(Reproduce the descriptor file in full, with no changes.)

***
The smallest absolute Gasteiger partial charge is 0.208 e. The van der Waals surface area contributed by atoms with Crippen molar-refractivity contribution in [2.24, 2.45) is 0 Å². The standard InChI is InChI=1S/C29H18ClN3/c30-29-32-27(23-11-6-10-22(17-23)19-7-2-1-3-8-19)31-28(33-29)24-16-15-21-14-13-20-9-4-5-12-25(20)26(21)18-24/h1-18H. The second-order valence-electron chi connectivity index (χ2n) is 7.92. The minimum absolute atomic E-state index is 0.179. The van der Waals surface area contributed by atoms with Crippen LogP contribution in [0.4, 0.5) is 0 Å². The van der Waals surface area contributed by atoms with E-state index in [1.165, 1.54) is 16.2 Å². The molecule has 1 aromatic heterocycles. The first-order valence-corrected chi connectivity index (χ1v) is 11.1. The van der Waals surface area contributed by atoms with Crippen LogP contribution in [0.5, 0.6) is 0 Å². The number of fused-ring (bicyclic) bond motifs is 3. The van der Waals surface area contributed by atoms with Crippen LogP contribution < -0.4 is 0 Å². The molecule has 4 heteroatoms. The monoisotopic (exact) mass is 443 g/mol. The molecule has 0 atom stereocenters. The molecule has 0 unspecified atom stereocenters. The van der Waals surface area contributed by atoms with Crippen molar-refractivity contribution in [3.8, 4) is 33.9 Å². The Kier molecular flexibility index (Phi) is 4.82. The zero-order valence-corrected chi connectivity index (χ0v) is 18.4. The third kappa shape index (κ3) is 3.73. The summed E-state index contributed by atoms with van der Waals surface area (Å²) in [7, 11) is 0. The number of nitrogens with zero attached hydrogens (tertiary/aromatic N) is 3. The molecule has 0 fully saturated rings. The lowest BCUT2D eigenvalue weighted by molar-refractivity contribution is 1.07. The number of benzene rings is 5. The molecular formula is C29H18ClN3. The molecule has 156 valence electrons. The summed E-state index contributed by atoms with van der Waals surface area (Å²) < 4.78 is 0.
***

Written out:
The smallest absolute Gasteiger partial charge is 0.208 e. The van der Waals surface area contributed by atoms with Crippen molar-refractivity contribution in [2.24, 2.45) is 0 Å². The standard InChI is InChI=1S/C29H18ClN3/c30-29-32-27(23-11-6-10-22(17-23)19-7-2-1-3-8-19)31-28(33-29)24-16-15-21-14-13-20-9-4-5-12-25(20)26(21)18-24/h1-18H. The second-order valence-electron chi connectivity index (χ2n) is 7.92. The minimum absolute atomic E-state index is 0.179. The van der Waals surface area contributed by atoms with Crippen LogP contribution in [0.4, 0.5) is 0 Å². The van der Waals surface area contributed by atoms with E-state index in [1.165, 1.54) is 16.2 Å². The molecule has 1 aromatic heterocycles. The first-order valence-corrected chi connectivity index (χ1v) is 11.1. The van der Waals surface area contributed by atoms with Crippen LogP contribution in [0.5, 0.6) is 0 Å². The number of fused-ring (bicyclic) bond motifs is 3. The van der Waals surface area contributed by atoms with Crippen LogP contribution < -0.4 is 0 Å². The molecule has 4 heteroatoms. The monoisotopic (exact) mass is 443 g/mol. The molecule has 0 atom stereocenters. The molecule has 0 unspecified atom stereocenters. The van der Waals surface area contributed by atoms with Crippen molar-refractivity contribution in [3.8, 4) is 33.9 Å². The Kier molecular flexibility index (Phi) is 4.82. The zero-order valence-corrected chi connectivity index (χ0v) is 18.4. The third kappa shape index (κ3) is 3.73. The summed E-state index contributed by atoms with van der Waals surface area (Å²) in [7, 11) is 0. The number of nitrogens with zero attached hydrogens (tertiary/aromatic N) is 3. The molecule has 0 fully saturated rings. The lowest BCUT2D eigenvalue weighted by molar-refractivity contribution is 1.07. The number of benzene rings is 5. The molecular formula is C29H18ClN3. The molecule has 156 valence electrons. The summed E-state index contributed by atoms with van der Waals surface area (Å²) < 4.78 is 0.